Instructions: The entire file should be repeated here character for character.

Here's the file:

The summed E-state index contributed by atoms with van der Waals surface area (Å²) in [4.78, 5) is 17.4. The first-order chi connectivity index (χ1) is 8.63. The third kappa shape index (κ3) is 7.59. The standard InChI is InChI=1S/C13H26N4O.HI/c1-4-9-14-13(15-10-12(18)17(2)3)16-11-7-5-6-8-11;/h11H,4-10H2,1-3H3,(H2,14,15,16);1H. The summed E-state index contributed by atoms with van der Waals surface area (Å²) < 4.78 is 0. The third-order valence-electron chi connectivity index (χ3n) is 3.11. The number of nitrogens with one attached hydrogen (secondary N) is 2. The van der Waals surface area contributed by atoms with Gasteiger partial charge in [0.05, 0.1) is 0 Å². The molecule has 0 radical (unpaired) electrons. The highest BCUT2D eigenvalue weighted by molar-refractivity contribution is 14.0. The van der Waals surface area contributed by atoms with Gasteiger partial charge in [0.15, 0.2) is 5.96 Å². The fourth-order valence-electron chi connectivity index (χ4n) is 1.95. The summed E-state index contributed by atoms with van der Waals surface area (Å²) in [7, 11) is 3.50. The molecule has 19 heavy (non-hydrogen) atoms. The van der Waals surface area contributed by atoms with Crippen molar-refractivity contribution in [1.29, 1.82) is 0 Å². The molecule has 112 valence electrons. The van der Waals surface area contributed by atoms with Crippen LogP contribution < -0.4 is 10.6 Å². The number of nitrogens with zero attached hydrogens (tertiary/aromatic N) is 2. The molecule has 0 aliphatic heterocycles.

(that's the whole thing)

The summed E-state index contributed by atoms with van der Waals surface area (Å²) in [4.78, 5) is 17.4. The first-order chi connectivity index (χ1) is 8.63. The third kappa shape index (κ3) is 7.59. The standard InChI is InChI=1S/C13H26N4O.HI/c1-4-9-14-13(15-10-12(18)17(2)3)16-11-7-5-6-8-11;/h11H,4-10H2,1-3H3,(H2,14,15,16);1H. The summed E-state index contributed by atoms with van der Waals surface area (Å²) < 4.78 is 0. The third-order valence-electron chi connectivity index (χ3n) is 3.11. The number of nitrogens with one attached hydrogen (secondary N) is 2. The van der Waals surface area contributed by atoms with Gasteiger partial charge in [0.05, 0.1) is 0 Å². The molecule has 0 radical (unpaired) electrons. The highest BCUT2D eigenvalue weighted by molar-refractivity contribution is 14.0. The van der Waals surface area contributed by atoms with Gasteiger partial charge in [0.15, 0.2) is 5.96 Å². The fourth-order valence-electron chi connectivity index (χ4n) is 1.95. The summed E-state index contributed by atoms with van der Waals surface area (Å²) in [7, 11) is 3.50. The molecule has 19 heavy (non-hydrogen) atoms. The van der Waals surface area contributed by atoms with Crippen molar-refractivity contribution in [1.29, 1.82) is 0 Å². The molecule has 112 valence electrons. The van der Waals surface area contributed by atoms with Crippen LogP contribution < -0.4 is 10.6 Å². The number of nitrogens with zero attached hydrogens (tertiary/aromatic N) is 2. The molecule has 0 aliphatic heterocycles.